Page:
Herpes simplex virus (HSV) (cold sores, fever blisters) Treatment:
Topical applications of drying medications; antibiotics for secondary infections
Hepatitis C (formerly non-A, non-B or NANB) Means of Transmission:
Direct contact with blood, contaminated needles
Hepatitis C (formerly non-A, non-B or NANB) Incubation:
14-50 days acute onset
Hepatitis C (formerly non-A, non-B or NANB) Symptoms:
Onset is rapid and acute, fever, malaise, loss of appetite, nausea, vomiting, jaundice, weakness, dark urine, whitish stool
Hepatitis C (formerly non-A, non-B or NANB) Treatment:
Bed rest, increased fluid intake, proper nourishment (no fats or alcohol)
Hepatitis B (serum hepatitis) Means of Transmission:
Contaminated serum in blood transfusion or by use of contaminated needles or instruments
Hepatitis B (serum hepatitis) Incubation:
14-50 days
Hepatitis B (serum hepatitis) Symptoms:
Onset is rapid and acute, fever, malaise, loss of appetite, nausea, vomiting, jaundice, weakness, dark urine, whitish stool
Hepatitis B (serum hepatitis) Treatment:
Bed rest, increased fluid intake, proper nourishment (no fats or alcohol)
Hepatitis A (acute infective hepatitis) Means of Transmission:
Direct contact or by fecal-contaminated food or water
Hepatitis A (acute infective hepatitis) Incubation:
14-50 days, average 25-30 days
Hepatitis A (acute infective hepatitis) Symptoms:
Slow onset, fever, malaise, loss of appetite, nausea, vomiting, jaundice, weakness, dark urine, whitish stool
Hepatitis A (acute infective hepatitis) Treatment:
Bed rest, increased fluid intake, proper nourishment (no fats or alcohol)
Head lice (pediculosis) Means of Transmission:
direct contact with infested person; indirect contact is rare
Head lice (pediculosis) Incubation:
1 week (nits, or eggs, hatch in 1 week, mature in 2 weeks)
Head lice (pediculosis) Symptoms:
Itching of scalp; presence of small, light gray lice and nits (eggs) at the base of hairs
Head lice (pediculosis) Treatment:
Topical use of 1% lindane shampoo, lotion, or cream (7-10 days); comb nits from hair; launder washable items in hot water with hottest drying cycle, dry-clean or seal in plastic bags non washable items (2 weeks); thoroughly vacuum the environment
Haemophilus influenza type b Hib (H-flu) Means of Transmission:
Direct and indirect contact and droplet infection from respiratory tract
Haemophilus influenza type b Hib (H-flu) Incubation:
3+ days
Haemophilus influenza type b Hib (H-flu) Symptoms:
URI symptoms, fever, aches, sleepiness, no appetite; as disease progresses, child is irritable and fussy
Haemophilus influenza type b Hib (H-flu) Treatment:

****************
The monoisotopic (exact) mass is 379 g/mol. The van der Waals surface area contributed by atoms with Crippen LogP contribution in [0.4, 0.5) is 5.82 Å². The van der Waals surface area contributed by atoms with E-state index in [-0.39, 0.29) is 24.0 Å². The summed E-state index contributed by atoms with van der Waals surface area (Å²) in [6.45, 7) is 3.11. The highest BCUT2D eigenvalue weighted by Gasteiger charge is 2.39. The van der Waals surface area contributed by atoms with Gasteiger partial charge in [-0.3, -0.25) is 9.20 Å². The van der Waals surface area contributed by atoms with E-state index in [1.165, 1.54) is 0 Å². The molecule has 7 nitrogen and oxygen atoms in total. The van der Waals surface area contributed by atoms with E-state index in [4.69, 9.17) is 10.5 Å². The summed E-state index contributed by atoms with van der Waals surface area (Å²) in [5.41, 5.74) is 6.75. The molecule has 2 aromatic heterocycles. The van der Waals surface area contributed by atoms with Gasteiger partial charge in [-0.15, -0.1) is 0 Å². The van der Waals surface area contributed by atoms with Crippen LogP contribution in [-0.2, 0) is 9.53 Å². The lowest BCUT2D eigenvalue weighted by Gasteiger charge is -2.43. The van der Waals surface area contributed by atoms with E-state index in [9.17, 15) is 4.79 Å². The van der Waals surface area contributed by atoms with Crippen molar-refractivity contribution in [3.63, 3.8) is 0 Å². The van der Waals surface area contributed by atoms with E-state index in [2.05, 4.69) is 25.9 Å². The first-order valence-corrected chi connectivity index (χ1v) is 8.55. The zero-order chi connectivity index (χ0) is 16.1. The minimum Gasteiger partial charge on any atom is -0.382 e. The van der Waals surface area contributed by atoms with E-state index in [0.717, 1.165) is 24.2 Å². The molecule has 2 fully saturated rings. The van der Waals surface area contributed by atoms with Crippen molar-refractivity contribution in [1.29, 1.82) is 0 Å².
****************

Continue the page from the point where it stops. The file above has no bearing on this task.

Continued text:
Antibiotics, increased fluid intake, antipyretics, rest, analgesics
Common cold (upper respiratory infection-URI) Means of Transmission:
Direct or indirect contact with infected person
Common cold (upper respiratory infection-URI) Incubation:
12-72 hours (some viruses 2-7 days), usually 24 hours
Common cold (upper respiratory infection-URI) Symptoms:
Slight sore throat, watery eyes, runny nose, sneezing, chills, malaise, low-grade fever
Common cold (upper respiratory infection-URI) Treatment:
Rest, decongestant, mild analgesics, increased fluid intake
Chickenpox (varicella zoster virus) Means of Transmission:
Direct or indirect contact, droplet, or airborne secretion of infected person
Chickenpox (varicella zoster virus) Incubation:
2-3 weeks, usually 13-17 days
Chickenpox (varicella zoster virus) Symptoms:
Crops of pruritic vesicular eruptions on the skin, slight fever and headache, malaise
Chickenpox (varicella zoster virus) Treatment:
Bed rest, topical antipruritics
AIDS (acquired immunodeficiency syndrome) Means of Transmission:
Direct contact: sexual, anal, or vaginal intercourse, sharing IV drug needles, infected mother to child (childbirth), blood to blood (from cuts, scrapes, punctures of skin). Indirect contact: blood transfusions.
AIDS (acquired immunodeficiency syndrome) Incubation:
Onset of AIDS following infection with human immunodeficiency virus (HIV) from 6 months to 10+ years.
AIDS (acquired immunodeficiency syndrome) Symptoms:
Early-loss of appetite, weight loss, fever, night sweats, skin rashes, diarrhea, fatigue, poor resistance to infections, swollen lymph nodes. Later-cough, fever, shortness of breath, dyspnea, purple blothches on the skin.
AIDS (acquired immunodeficiency syndrome) Treatment:
Research and new developments continue in the search for a cure and a vaccine. The current treatment most commonly used is zidovudine (AZT).